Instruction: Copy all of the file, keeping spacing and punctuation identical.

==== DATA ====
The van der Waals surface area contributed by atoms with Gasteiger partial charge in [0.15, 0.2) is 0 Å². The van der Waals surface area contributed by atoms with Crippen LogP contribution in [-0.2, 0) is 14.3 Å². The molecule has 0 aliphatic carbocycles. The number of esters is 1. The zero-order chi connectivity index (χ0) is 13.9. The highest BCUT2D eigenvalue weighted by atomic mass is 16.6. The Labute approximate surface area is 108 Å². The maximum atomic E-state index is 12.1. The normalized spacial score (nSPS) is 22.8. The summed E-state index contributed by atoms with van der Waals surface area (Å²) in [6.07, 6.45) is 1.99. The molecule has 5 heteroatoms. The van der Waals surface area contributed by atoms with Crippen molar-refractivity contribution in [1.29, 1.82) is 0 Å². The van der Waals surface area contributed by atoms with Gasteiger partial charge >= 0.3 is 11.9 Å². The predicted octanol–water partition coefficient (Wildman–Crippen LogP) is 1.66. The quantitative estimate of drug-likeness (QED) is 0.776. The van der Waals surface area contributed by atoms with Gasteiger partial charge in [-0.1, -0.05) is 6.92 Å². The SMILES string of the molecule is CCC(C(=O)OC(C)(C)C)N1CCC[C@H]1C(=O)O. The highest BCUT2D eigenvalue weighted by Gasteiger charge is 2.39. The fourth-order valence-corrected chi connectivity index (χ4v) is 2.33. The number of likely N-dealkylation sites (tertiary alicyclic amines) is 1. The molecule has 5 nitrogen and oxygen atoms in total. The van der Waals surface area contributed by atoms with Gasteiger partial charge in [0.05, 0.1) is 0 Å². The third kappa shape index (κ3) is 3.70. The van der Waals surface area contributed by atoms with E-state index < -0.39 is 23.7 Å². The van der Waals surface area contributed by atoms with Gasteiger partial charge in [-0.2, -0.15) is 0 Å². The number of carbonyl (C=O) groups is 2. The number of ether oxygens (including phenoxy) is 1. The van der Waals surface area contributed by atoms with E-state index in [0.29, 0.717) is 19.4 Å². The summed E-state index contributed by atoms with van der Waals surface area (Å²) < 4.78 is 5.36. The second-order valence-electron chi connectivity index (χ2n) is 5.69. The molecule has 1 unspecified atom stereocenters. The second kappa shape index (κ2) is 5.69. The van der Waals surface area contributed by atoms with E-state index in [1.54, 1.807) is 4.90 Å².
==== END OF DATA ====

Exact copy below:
The van der Waals surface area contributed by atoms with Gasteiger partial charge in [0.15, 0.2) is 0 Å². The van der Waals surface area contributed by atoms with Crippen LogP contribution in [-0.2, 0) is 14.3 Å². The molecule has 0 aliphatic carbocycles. The number of esters is 1. The zero-order chi connectivity index (χ0) is 13.9. The highest BCUT2D eigenvalue weighted by atomic mass is 16.6. The Labute approximate surface area is 108 Å². The maximum atomic E-state index is 12.1. The normalized spacial score (nSPS) is 22.8. The summed E-state index contributed by atoms with van der Waals surface area (Å²) in [6.07, 6.45) is 1.99. The molecule has 5 heteroatoms. The van der Waals surface area contributed by atoms with Crippen molar-refractivity contribution in [1.29, 1.82) is 0 Å². The van der Waals surface area contributed by atoms with Gasteiger partial charge >= 0.3 is 11.9 Å². The predicted octanol–water partition coefficient (Wildman–Crippen LogP) is 1.66. The quantitative estimate of drug-likeness (QED) is 0.776. The van der Waals surface area contributed by atoms with Gasteiger partial charge in [-0.1, -0.05) is 6.92 Å². The SMILES string of the molecule is CCC(C(=O)OC(C)(C)C)N1CCC[C@H]1C(=O)O. The highest BCUT2D eigenvalue weighted by Gasteiger charge is 2.39. The fourth-order valence-corrected chi connectivity index (χ4v) is 2.33. The number of likely N-dealkylation sites (tertiary alicyclic amines) is 1. The molecule has 5 nitrogen and oxygen atoms in total. The van der Waals surface area contributed by atoms with Gasteiger partial charge in [0.05, 0.1) is 0 Å². The third kappa shape index (κ3) is 3.70. The van der Waals surface area contributed by atoms with E-state index < -0.39 is 23.7 Å². The van der Waals surface area contributed by atoms with Gasteiger partial charge in [-0.2, -0.15) is 0 Å². The number of carbonyl (C=O) groups is 2. The number of ether oxygens (including phenoxy) is 1. The van der Waals surface area contributed by atoms with E-state index in [0.29, 0.717) is 19.4 Å². The summed E-state index contributed by atoms with van der Waals surface area (Å²) < 4.78 is 5.36. The second-order valence-electron chi connectivity index (χ2n) is 5.69. The molecule has 1 unspecified atom stereocenters. The second kappa shape index (κ2) is 5.69. The van der Waals surface area contributed by atoms with E-state index in [1.54, 1.807) is 4.90 Å².